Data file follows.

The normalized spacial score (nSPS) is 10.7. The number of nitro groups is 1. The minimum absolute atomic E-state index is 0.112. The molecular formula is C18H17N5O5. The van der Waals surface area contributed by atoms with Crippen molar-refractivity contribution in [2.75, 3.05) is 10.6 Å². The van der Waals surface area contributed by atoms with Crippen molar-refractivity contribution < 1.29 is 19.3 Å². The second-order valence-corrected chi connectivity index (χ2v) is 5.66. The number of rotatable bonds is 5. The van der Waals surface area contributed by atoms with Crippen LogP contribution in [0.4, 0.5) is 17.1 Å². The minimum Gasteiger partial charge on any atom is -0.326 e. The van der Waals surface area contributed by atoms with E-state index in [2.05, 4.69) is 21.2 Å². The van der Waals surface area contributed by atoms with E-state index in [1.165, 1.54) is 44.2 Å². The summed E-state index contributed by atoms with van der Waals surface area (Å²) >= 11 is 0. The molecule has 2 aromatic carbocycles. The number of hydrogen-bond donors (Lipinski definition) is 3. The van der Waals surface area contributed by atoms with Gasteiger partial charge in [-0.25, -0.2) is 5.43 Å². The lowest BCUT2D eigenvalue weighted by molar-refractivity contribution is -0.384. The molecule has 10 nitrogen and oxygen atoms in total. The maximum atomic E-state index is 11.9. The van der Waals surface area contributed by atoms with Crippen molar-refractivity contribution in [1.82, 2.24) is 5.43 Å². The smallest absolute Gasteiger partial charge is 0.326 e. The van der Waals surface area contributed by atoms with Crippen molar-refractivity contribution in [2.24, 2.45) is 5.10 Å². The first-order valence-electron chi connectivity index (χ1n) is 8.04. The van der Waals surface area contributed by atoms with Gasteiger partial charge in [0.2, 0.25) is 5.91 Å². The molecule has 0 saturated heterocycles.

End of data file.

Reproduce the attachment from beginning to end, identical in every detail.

The normalized spacial score (nSPS) is 10.7. The number of nitro groups is 1. The minimum absolute atomic E-state index is 0.112. The molecular formula is C18H17N5O5. The van der Waals surface area contributed by atoms with Crippen molar-refractivity contribution in [2.75, 3.05) is 10.6 Å². The van der Waals surface area contributed by atoms with Crippen molar-refractivity contribution < 1.29 is 19.3 Å². The second-order valence-corrected chi connectivity index (χ2v) is 5.66. The number of rotatable bonds is 5. The van der Waals surface area contributed by atoms with Crippen LogP contribution in [0.4, 0.5) is 17.1 Å². The minimum Gasteiger partial charge on any atom is -0.326 e. The van der Waals surface area contributed by atoms with E-state index in [2.05, 4.69) is 21.2 Å². The van der Waals surface area contributed by atoms with E-state index in [1.165, 1.54) is 44.2 Å². The summed E-state index contributed by atoms with van der Waals surface area (Å²) >= 11 is 0. The molecule has 2 aromatic carbocycles. The number of hydrogen-bond donors (Lipinski definition) is 3. The van der Waals surface area contributed by atoms with Gasteiger partial charge in [-0.25, -0.2) is 5.43 Å². The lowest BCUT2D eigenvalue weighted by molar-refractivity contribution is -0.384. The molecule has 10 nitrogen and oxygen atoms in total. The maximum atomic E-state index is 11.9. The van der Waals surface area contributed by atoms with Crippen molar-refractivity contribution in [1.82, 2.24) is 5.43 Å². The smallest absolute Gasteiger partial charge is 0.326 e. The van der Waals surface area contributed by atoms with Crippen molar-refractivity contribution in [2.24, 2.45) is 5.10 Å². The first-order valence-electron chi connectivity index (χ1n) is 8.04. The van der Waals surface area contributed by atoms with Gasteiger partial charge in [0.2, 0.25) is 5.91 Å². The molecule has 0 saturated heterocycles.